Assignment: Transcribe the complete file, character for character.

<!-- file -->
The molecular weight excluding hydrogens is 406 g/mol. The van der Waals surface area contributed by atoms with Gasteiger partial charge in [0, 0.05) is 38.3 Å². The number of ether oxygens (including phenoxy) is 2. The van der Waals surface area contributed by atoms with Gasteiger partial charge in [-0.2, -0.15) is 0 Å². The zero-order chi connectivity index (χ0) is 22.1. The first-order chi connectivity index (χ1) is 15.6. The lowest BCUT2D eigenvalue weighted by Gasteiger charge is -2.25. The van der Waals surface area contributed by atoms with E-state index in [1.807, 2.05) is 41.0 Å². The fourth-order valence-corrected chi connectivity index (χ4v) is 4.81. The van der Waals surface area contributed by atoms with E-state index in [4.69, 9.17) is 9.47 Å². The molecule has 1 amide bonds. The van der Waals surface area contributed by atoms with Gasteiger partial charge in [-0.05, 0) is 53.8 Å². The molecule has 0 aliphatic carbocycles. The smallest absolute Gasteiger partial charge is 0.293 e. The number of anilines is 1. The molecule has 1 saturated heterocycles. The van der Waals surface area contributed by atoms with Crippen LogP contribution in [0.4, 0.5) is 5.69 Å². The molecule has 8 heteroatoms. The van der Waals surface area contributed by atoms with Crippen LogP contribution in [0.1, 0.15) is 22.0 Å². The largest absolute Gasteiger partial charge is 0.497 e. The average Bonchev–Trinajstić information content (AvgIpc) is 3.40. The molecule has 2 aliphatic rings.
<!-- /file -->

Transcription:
The molecular weight excluding hydrogens is 406 g/mol. The van der Waals surface area contributed by atoms with Gasteiger partial charge in [0, 0.05) is 38.3 Å². The number of ether oxygens (including phenoxy) is 2. The van der Waals surface area contributed by atoms with Gasteiger partial charge in [-0.2, -0.15) is 0 Å². The zero-order chi connectivity index (χ0) is 22.1. The first-order chi connectivity index (χ1) is 15.6. The lowest BCUT2D eigenvalue weighted by Gasteiger charge is -2.25. The van der Waals surface area contributed by atoms with E-state index in [1.807, 2.05) is 41.0 Å². The fourth-order valence-corrected chi connectivity index (χ4v) is 4.81. The van der Waals surface area contributed by atoms with E-state index in [4.69, 9.17) is 9.47 Å². The molecule has 1 amide bonds. The van der Waals surface area contributed by atoms with Gasteiger partial charge in [-0.05, 0) is 53.8 Å². The molecule has 0 aliphatic carbocycles. The smallest absolute Gasteiger partial charge is 0.293 e. The number of anilines is 1. The molecule has 1 saturated heterocycles. The van der Waals surface area contributed by atoms with Crippen LogP contribution in [0.4, 0.5) is 5.69 Å². The molecule has 8 heteroatoms. The van der Waals surface area contributed by atoms with Crippen LogP contribution in [0.1, 0.15) is 22.0 Å². The largest absolute Gasteiger partial charge is 0.497 e. The average Bonchev–Trinajstić information content (AvgIpc) is 3.40. The molecule has 2 aliphatic rings.